Monday, 18 July 2016

I love my PlannerPad

I confessed last week that I am a planner junkie. I've probably tried dozens of different planners over the years. From dollar-store agendas to Daytimer, from teacher's grade books (for schooling) and a calendar to ones claiming to cover homeschool and everything else, online, offline, free printable and purchased downloads, I think I've tried every variation possible. I've even tried to create my own.

There are so many to choose from. Every store that sells school supplies also sells agendas and organizers. And just about every mommy blog has something to help with your time management. How do you know which to choose?

As with everything else, the answer is always it depends. Choosing a planner is a personal experience, based on a number of factors. A family with a lot of medical needs will need a different kind of calendar system than a family who have two fulltime working parents. A large family will have different needs than empty-nesters.

The first thing to consider when choosing a planner is what you need to include in the organization. If keeping track of housework isn't an issue for you (because you happen to be naturally organized and tidy -- if that's you, teach me your tricks!!), but you do have a lot of game times and practices to remember, then you might do better with more monthly calendars than daily tasks.

The second thing to think about for your planner is how much art, inspiration and color matters to you. For me, the artsy stuff, while gorgeous and I admire it very much, is distracting from the matters at hand. I'll get lost in the inspiring quotes, and forget about the appointments that I need my planner for in the first place. So I absolutely must avoid the colorful, inspirational, picture-filled planners, if I want to get anything done. You may get utterly bored with just plain black and white lines and boxes, so if it's pretty you'll use it more.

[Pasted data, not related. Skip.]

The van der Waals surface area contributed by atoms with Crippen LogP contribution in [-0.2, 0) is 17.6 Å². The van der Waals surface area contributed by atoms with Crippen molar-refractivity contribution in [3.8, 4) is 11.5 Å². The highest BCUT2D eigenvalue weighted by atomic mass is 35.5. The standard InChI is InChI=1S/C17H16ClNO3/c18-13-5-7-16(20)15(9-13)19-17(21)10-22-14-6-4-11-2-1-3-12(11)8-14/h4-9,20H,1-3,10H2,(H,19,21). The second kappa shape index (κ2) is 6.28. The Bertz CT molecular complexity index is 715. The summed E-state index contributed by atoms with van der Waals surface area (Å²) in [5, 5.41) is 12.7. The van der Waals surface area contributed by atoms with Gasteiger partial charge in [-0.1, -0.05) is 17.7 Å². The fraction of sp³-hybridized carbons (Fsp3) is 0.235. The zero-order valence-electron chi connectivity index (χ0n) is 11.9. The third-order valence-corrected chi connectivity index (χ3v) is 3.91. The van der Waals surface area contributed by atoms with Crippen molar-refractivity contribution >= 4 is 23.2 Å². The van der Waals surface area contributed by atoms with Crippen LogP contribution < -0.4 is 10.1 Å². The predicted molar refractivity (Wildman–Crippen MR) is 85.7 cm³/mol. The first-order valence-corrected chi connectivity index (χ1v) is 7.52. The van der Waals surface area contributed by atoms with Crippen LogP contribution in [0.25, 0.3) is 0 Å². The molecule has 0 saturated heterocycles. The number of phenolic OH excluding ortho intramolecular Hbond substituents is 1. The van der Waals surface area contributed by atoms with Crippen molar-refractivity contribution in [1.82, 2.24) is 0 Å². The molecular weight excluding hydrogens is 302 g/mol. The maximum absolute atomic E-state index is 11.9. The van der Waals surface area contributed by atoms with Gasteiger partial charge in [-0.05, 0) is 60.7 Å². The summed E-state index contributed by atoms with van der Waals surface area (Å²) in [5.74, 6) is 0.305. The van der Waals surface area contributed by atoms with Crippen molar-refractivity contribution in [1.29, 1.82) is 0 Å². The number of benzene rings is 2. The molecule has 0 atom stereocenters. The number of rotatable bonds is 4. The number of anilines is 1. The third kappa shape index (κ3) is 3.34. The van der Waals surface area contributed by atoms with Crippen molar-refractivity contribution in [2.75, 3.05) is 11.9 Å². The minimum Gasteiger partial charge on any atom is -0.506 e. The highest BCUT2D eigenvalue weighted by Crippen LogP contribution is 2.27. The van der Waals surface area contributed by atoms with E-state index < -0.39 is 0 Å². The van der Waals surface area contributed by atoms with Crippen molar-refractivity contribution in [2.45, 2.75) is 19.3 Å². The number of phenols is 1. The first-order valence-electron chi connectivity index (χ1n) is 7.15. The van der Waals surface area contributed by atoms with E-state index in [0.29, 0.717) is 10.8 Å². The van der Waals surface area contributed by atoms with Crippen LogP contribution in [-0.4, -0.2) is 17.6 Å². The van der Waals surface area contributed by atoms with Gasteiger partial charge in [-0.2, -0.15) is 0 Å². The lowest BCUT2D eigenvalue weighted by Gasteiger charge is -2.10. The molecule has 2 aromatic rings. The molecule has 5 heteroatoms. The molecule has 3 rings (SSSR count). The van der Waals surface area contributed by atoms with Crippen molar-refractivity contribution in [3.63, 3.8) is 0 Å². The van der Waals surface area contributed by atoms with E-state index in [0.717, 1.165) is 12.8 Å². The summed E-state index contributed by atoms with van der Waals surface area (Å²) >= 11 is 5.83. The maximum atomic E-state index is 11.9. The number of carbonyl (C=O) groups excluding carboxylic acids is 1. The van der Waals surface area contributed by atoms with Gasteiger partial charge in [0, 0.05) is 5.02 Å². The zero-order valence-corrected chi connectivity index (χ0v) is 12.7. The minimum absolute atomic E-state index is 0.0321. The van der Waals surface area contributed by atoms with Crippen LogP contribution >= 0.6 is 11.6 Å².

Third, check how complex your needs are. If you need to keep track of school events, ballet class, housework, meals, a work schedule, baseball games, football practice, piano lessons and doctors' appointments... you may want to get a downloadable one that you can customize. (Or you may want the one I use... keeping reading for more details.)

Once you've gotten an idea of what kind you need, then you can look around. Obviously a budget might come into play here. There are plenty of free and low-cost printables around; some that even allow you to edit on your computer before printing. My favorite sites for printables include Get OrganizedHey Donna, Andrea Dekker, and Mom's Tool Belt. However, there is still the cost and hassle of printing and figuring out how to bind the pages together. Do you want to continue to tweak in a binder? Get it coil bound or sewn at a local copy store? Use a duo-tang or folder and staple?

Or maybe you want to avoid the paper altogether, and you'd like something on the computer, sending Cozi or Google Calendar, are free to use.
you regular reminders on your phone or email. Some online planners can be shared or updated by more than one person, making them ideal for couples who want to keep up with the logistics of a home and family together. Often, online planners will have purchase prices (as in apps) or subscription fees. But some, such as

Then there are pre-made, pre-bound planners that you can purchase. Sometimes you can get the binder or executive portfolio and purchase refills, as in Daytimer or the Franklin Covey planners. There are prettier ones, such as Erin Condren or Passion Planner.